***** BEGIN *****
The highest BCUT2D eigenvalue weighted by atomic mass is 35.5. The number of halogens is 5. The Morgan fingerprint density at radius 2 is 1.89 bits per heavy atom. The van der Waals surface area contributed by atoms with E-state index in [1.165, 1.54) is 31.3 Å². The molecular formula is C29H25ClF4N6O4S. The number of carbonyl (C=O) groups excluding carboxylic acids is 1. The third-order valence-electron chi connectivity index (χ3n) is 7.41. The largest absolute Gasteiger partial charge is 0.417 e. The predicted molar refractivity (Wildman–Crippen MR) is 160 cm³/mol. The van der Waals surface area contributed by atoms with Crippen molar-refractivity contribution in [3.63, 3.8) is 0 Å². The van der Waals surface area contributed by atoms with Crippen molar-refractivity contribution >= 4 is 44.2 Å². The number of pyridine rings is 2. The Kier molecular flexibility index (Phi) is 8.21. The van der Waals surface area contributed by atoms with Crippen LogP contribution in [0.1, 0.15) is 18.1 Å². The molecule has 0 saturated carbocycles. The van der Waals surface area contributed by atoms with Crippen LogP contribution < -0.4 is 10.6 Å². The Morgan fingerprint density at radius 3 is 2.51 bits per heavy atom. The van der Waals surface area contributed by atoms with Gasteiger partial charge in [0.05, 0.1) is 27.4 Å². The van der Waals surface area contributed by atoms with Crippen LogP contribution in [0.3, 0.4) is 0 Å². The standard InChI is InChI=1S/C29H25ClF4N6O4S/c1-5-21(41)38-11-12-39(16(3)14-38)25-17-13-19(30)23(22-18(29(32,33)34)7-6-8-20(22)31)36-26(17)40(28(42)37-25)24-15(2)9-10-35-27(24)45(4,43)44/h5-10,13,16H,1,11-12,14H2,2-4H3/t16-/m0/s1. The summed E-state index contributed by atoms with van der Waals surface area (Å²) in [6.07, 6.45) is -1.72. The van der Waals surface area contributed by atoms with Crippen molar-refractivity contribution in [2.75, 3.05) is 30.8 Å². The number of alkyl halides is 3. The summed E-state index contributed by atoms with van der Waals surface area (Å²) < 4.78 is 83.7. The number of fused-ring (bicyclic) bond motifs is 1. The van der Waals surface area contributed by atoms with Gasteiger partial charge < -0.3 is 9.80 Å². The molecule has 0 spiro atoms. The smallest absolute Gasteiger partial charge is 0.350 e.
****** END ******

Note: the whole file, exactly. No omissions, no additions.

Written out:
The highest BCUT2D eigenvalue weighted by atomic mass is 35.5. The number of halogens is 5. The Morgan fingerprint density at radius 2 is 1.89 bits per heavy atom. The van der Waals surface area contributed by atoms with E-state index in [1.165, 1.54) is 31.3 Å². The molecular formula is C29H25ClF4N6O4S. The number of carbonyl (C=O) groups excluding carboxylic acids is 1. The third-order valence-electron chi connectivity index (χ3n) is 7.41. The largest absolute Gasteiger partial charge is 0.417 e. The predicted molar refractivity (Wildman–Crippen MR) is 160 cm³/mol. The van der Waals surface area contributed by atoms with Crippen molar-refractivity contribution in [3.63, 3.8) is 0 Å². The van der Waals surface area contributed by atoms with Crippen molar-refractivity contribution >= 4 is 44.2 Å². The number of pyridine rings is 2. The Kier molecular flexibility index (Phi) is 8.21. The van der Waals surface area contributed by atoms with Crippen LogP contribution in [0.1, 0.15) is 18.1 Å². The molecule has 0 saturated carbocycles. The van der Waals surface area contributed by atoms with Crippen LogP contribution < -0.4 is 10.6 Å². The Morgan fingerprint density at radius 3 is 2.51 bits per heavy atom. The van der Waals surface area contributed by atoms with Gasteiger partial charge in [0.05, 0.1) is 27.4 Å². The van der Waals surface area contributed by atoms with Crippen LogP contribution in [0.3, 0.4) is 0 Å². The standard InChI is InChI=1S/C29H25ClF4N6O4S/c1-5-21(41)38-11-12-39(16(3)14-38)25-17-13-19(30)23(22-18(29(32,33)34)7-6-8-20(22)31)36-26(17)40(28(42)37-25)24-15(2)9-10-35-27(24)45(4,43)44/h5-10,13,16H,1,11-12,14H2,2-4H3/t16-/m0/s1. The summed E-state index contributed by atoms with van der Waals surface area (Å²) in [6.07, 6.45) is -1.72. The van der Waals surface area contributed by atoms with Crippen molar-refractivity contribution in [2.75, 3.05) is 30.8 Å². The number of alkyl halides is 3. The summed E-state index contributed by atoms with van der Waals surface area (Å²) < 4.78 is 83.7. The number of fused-ring (bicyclic) bond motifs is 1. The van der Waals surface area contributed by atoms with Gasteiger partial charge < -0.3 is 9.80 Å². The molecule has 0 spiro atoms. The smallest absolute Gasteiger partial charge is 0.350 e.